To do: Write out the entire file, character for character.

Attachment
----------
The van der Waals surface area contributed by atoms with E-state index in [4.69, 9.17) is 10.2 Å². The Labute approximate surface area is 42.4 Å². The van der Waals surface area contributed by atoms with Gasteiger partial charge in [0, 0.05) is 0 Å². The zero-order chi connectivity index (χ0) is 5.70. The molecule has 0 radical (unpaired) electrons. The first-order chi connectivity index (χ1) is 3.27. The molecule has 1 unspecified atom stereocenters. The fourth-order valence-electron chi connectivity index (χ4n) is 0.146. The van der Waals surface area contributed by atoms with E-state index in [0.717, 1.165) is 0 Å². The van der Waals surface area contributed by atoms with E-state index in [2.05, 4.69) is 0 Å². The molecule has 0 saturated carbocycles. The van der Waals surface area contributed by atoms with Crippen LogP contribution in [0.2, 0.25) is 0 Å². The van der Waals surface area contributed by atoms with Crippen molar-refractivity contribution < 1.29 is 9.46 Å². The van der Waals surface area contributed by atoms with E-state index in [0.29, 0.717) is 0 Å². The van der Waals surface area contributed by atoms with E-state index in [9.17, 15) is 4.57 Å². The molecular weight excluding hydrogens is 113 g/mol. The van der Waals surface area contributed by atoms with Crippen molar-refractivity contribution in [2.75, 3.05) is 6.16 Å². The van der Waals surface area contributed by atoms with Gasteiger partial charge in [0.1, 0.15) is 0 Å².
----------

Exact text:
The van der Waals surface area contributed by atoms with E-state index in [4.69, 9.17) is 10.2 Å². The Labute approximate surface area is 42.4 Å². The van der Waals surface area contributed by atoms with Gasteiger partial charge in [0, 0.05) is 0 Å². The zero-order chi connectivity index (χ0) is 5.70. The molecule has 0 radical (unpaired) electrons. The first-order chi connectivity index (χ1) is 3.27. The molecule has 1 unspecified atom stereocenters. The fourth-order valence-electron chi connectivity index (χ4n) is 0.146. The van der Waals surface area contributed by atoms with E-state index in [0.717, 1.165) is 0 Å². The van der Waals surface area contributed by atoms with E-state index in [2.05, 4.69) is 0 Å². The molecule has 0 saturated carbocycles. The van der Waals surface area contributed by atoms with Crippen LogP contribution in [0.2, 0.25) is 0 Å². The van der Waals surface area contributed by atoms with Crippen molar-refractivity contribution < 1.29 is 9.46 Å². The van der Waals surface area contributed by atoms with E-state index in [0.29, 0.717) is 0 Å². The van der Waals surface area contributed by atoms with E-state index in [9.17, 15) is 4.57 Å². The molecular weight excluding hydrogens is 113 g/mol. The van der Waals surface area contributed by atoms with Crippen molar-refractivity contribution in [2.75, 3.05) is 6.16 Å². The van der Waals surface area contributed by atoms with Gasteiger partial charge in [0.1, 0.15) is 0 Å².